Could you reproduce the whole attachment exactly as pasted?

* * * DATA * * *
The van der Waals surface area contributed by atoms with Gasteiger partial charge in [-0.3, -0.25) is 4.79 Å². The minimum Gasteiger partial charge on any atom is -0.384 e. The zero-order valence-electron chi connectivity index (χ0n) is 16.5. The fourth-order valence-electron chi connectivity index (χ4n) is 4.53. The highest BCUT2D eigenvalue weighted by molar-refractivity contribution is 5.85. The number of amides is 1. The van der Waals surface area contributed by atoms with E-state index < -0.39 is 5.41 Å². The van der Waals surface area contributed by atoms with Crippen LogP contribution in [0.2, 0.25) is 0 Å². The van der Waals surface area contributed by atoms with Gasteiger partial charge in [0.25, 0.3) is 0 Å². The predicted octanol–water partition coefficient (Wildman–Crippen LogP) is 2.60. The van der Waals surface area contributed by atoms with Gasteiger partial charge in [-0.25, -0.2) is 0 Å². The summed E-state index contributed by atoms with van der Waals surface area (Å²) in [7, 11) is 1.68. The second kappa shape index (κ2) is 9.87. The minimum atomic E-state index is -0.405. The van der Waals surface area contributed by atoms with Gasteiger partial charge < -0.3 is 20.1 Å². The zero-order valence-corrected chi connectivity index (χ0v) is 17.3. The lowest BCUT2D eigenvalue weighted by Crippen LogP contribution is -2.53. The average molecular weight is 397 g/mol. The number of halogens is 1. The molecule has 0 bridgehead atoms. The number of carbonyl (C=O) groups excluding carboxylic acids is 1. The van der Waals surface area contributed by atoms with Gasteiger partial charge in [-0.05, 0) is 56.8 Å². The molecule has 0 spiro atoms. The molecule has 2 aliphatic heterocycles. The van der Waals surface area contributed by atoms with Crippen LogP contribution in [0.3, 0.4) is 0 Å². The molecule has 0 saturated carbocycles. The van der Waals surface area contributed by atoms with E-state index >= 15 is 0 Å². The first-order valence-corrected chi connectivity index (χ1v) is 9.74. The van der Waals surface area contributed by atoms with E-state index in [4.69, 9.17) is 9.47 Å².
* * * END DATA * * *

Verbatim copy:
The van der Waals surface area contributed by atoms with Gasteiger partial charge in [-0.3, -0.25) is 4.79 Å². The minimum Gasteiger partial charge on any atom is -0.384 e. The zero-order valence-electron chi connectivity index (χ0n) is 16.5. The fourth-order valence-electron chi connectivity index (χ4n) is 4.53. The highest BCUT2D eigenvalue weighted by molar-refractivity contribution is 5.85. The number of amides is 1. The van der Waals surface area contributed by atoms with E-state index < -0.39 is 5.41 Å². The van der Waals surface area contributed by atoms with Crippen LogP contribution in [0.2, 0.25) is 0 Å². The van der Waals surface area contributed by atoms with Gasteiger partial charge in [0.25, 0.3) is 0 Å². The predicted octanol–water partition coefficient (Wildman–Crippen LogP) is 2.60. The van der Waals surface area contributed by atoms with Gasteiger partial charge in [-0.25, -0.2) is 0 Å². The summed E-state index contributed by atoms with van der Waals surface area (Å²) in [7, 11) is 1.68. The second kappa shape index (κ2) is 9.87. The minimum atomic E-state index is -0.405. The van der Waals surface area contributed by atoms with Gasteiger partial charge < -0.3 is 20.1 Å². The zero-order valence-corrected chi connectivity index (χ0v) is 17.3. The lowest BCUT2D eigenvalue weighted by Crippen LogP contribution is -2.53. The average molecular weight is 397 g/mol. The number of halogens is 1. The molecule has 0 bridgehead atoms. The number of carbonyl (C=O) groups excluding carboxylic acids is 1. The van der Waals surface area contributed by atoms with Gasteiger partial charge in [-0.05, 0) is 56.8 Å². The molecule has 0 spiro atoms. The molecule has 2 aliphatic heterocycles. The van der Waals surface area contributed by atoms with Crippen LogP contribution in [0.3, 0.4) is 0 Å². The molecule has 0 saturated carbocycles. The van der Waals surface area contributed by atoms with E-state index >= 15 is 0 Å². The first-order valence-corrected chi connectivity index (χ1v) is 9.74. The van der Waals surface area contributed by atoms with E-state index in [4.69, 9.17) is 9.47 Å².